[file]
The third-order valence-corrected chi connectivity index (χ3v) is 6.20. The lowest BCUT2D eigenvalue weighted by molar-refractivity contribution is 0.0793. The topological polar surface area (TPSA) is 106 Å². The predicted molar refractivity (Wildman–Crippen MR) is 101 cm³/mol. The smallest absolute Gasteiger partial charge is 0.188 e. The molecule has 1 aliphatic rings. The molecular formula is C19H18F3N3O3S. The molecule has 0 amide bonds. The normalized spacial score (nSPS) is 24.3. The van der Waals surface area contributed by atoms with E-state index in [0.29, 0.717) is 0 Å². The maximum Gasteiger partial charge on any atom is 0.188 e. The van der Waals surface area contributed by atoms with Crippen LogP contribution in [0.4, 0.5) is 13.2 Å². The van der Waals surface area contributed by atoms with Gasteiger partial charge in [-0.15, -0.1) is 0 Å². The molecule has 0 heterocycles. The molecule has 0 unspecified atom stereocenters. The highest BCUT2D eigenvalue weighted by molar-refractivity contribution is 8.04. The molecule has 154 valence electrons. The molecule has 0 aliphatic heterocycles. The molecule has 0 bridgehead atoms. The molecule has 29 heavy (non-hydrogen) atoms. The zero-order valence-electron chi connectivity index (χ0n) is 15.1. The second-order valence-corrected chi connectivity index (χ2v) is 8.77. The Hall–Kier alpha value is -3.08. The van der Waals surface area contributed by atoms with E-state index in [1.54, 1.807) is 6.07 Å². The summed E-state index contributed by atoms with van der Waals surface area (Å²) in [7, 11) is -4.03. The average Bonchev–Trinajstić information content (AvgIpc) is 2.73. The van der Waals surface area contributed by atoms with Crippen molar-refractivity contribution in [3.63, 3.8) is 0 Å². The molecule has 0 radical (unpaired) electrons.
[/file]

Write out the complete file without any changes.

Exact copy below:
The third-order valence-corrected chi connectivity index (χ3v) is 6.20. The lowest BCUT2D eigenvalue weighted by molar-refractivity contribution is 0.0793. The topological polar surface area (TPSA) is 106 Å². The predicted molar refractivity (Wildman–Crippen MR) is 101 cm³/mol. The smallest absolute Gasteiger partial charge is 0.188 e. The molecule has 1 aliphatic rings. The molecular formula is C19H18F3N3O3S. The molecule has 0 amide bonds. The normalized spacial score (nSPS) is 24.3. The van der Waals surface area contributed by atoms with E-state index in [0.29, 0.717) is 0 Å². The maximum Gasteiger partial charge on any atom is 0.188 e. The van der Waals surface area contributed by atoms with Crippen LogP contribution in [0.4, 0.5) is 13.2 Å². The van der Waals surface area contributed by atoms with Gasteiger partial charge in [-0.15, -0.1) is 0 Å². The molecule has 0 heterocycles. The molecule has 0 unspecified atom stereocenters. The highest BCUT2D eigenvalue weighted by molar-refractivity contribution is 8.04. The molecule has 154 valence electrons. The molecule has 0 aliphatic heterocycles. The molecule has 0 bridgehead atoms. The molecule has 29 heavy (non-hydrogen) atoms. The zero-order valence-electron chi connectivity index (χ0n) is 15.1. The second-order valence-corrected chi connectivity index (χ2v) is 8.77. The Hall–Kier alpha value is -3.08. The van der Waals surface area contributed by atoms with E-state index in [1.54, 1.807) is 6.07 Å². The summed E-state index contributed by atoms with van der Waals surface area (Å²) in [7, 11) is -4.03. The average Bonchev–Trinajstić information content (AvgIpc) is 2.73. The van der Waals surface area contributed by atoms with Crippen molar-refractivity contribution in [3.63, 3.8) is 0 Å². The molecule has 0 radical (unpaired) electrons.